There are also a few commercial non-dairy “cat milk” products, like CatSip. These are designed to be lactose-free and contain added vitamins and minerals to make them more nutritionally balanced for cats. But even these should be fed sparingly, according to your vet’s guidance.

Goat’s milk is another option you may consider because it contains less lactose than cow’s milk. But again, use caution and consult your vet first, as goat’s milk is not lactose-free and some cats may still have trouble digesting it.

The bottom line is dairy-free milks won’t provide complete nutrition for cats, but small amounts may be an acceptable occasional treat. Focus on a balanced cat food diet and always get your vet’s advice about milk substitutes.


Water is extremely important for cats’ health. Cats’ bodies contain about 70% water, so they need to maintain proper hydration in order to support kidney function, regulate body temperature, move nutrients, and eliminate waste. According to PetMD, most veterinarians recommend that a normal healthy cat drink about 4 ounces (about 1/2 cup) of water per 5 pounds of body weight per day1.

However, many cats do not drink enough water on their own. Here are some tips to encourage your cat to drink more:

  • Provide fresh, clean water daily in bowls throughout your home.
  • Use a cat water fountain, which makes water more enticing.
  • Offer wet or canned food, which has high water content.
  • Add a bit of tuna juice or low-sodium broth to the water to increase flavor.
  • Keep water bowls away from food bowls and litter boxes.
  • Use wide, shallow bowls so whiskers don’t touch the edges.

Monitoring your cat’s water intake and watching for signs of dehydration like lethargy, dry mouth, and loss of skin elasticity can help ensure they stay properly hydrated. Consult your veterinarian if you have any concerns.

Hydration Tips

There are several creative ways to keep your cat hydrated. Here are some tips:

Add water to your cat’s wet food. This boosts the water content and helps hydrate your cat as they eat (PetMD).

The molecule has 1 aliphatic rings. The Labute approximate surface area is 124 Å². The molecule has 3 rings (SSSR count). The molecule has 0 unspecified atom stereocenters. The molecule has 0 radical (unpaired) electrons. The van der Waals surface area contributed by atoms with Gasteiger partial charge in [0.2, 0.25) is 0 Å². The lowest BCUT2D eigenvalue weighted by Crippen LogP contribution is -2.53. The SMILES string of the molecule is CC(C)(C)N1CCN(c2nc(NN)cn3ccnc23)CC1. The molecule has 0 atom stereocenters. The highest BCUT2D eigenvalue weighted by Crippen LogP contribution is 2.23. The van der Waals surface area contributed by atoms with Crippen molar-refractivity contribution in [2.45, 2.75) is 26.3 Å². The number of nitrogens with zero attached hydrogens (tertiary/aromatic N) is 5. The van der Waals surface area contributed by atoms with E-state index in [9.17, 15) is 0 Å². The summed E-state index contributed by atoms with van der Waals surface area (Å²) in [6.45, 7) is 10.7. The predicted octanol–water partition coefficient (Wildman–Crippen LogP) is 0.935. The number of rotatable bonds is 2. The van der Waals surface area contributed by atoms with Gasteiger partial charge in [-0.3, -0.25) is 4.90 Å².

Use a pet drinking fountain. The moving water encourages cats to drink more. Place fountains in multiple rooms so water is always accessible (Brook Farm Veterinary Center).

Offer ice cubes or frozen broth cubes as treats. As they melt, it provides extra hydration.

Add extra water bowls around the house. Having water easily available at all times is key.

Use flavored waters like tuna water or bone broth to entice your cat to drink.

Try cat hydration gels that are designed to supplement hydration.

Monitor intake and adjust based on weather. Cats need more hydration in hot temperatures.

Make water easily accessible in multiple clean bowls around the house.

Signs of Dehydration

Dehydration can be dangerous for cats if left untreated. According to WebMD, some symptoms of dehydration in cats include:

  • Lethargy and weakness
  • Sunken eyes
  • Dry gums and nose
  • Skin tenting – when you pinch the skin, it stays tented rather than snapping back
  • Fast breathing and heart rate
  • Not eating or drinking
  • Fever
  • Vomiting and diarrhea

As noted by PetMD, gently lifting your cat’s lip and touching their gums is one way to check for dehydration. Healthy gums should be wet and slimy. If they are sticky, dry or tacky, it could be a sign your cat is dehydrated and needs veterinary attention (PetMD).

Some other symptoms outlined by PetMD include lethargy, weakness, and loss of appetite. Cats can become dehydrated relatively quickly, so be alert for signs they may need fluids.


In summary, both water and milk play important roles in a cat’s diet. Kittens need milk from their mother to survive, but adult cats should not drink cow’s milk regularly due to lactose intolerance. While milk can be an occasional treat, water is essential for hydration and should be readily available at all times.

Cats have a low thirst drive, so pet owners need to take steps to encourage drinking. Providing multiple water bowls, flavored waters, cat fountains, and wet food can all help increase feline water consumption. Watch for signs of dehydration like lethargy and dry gums. Consult your veterinarian if you are concerned your cat is not getting enough fluids.

With proper hydration care and access to clean, fresh water, cats can thrive on a balanced diet tailored to their unique nutritional needs.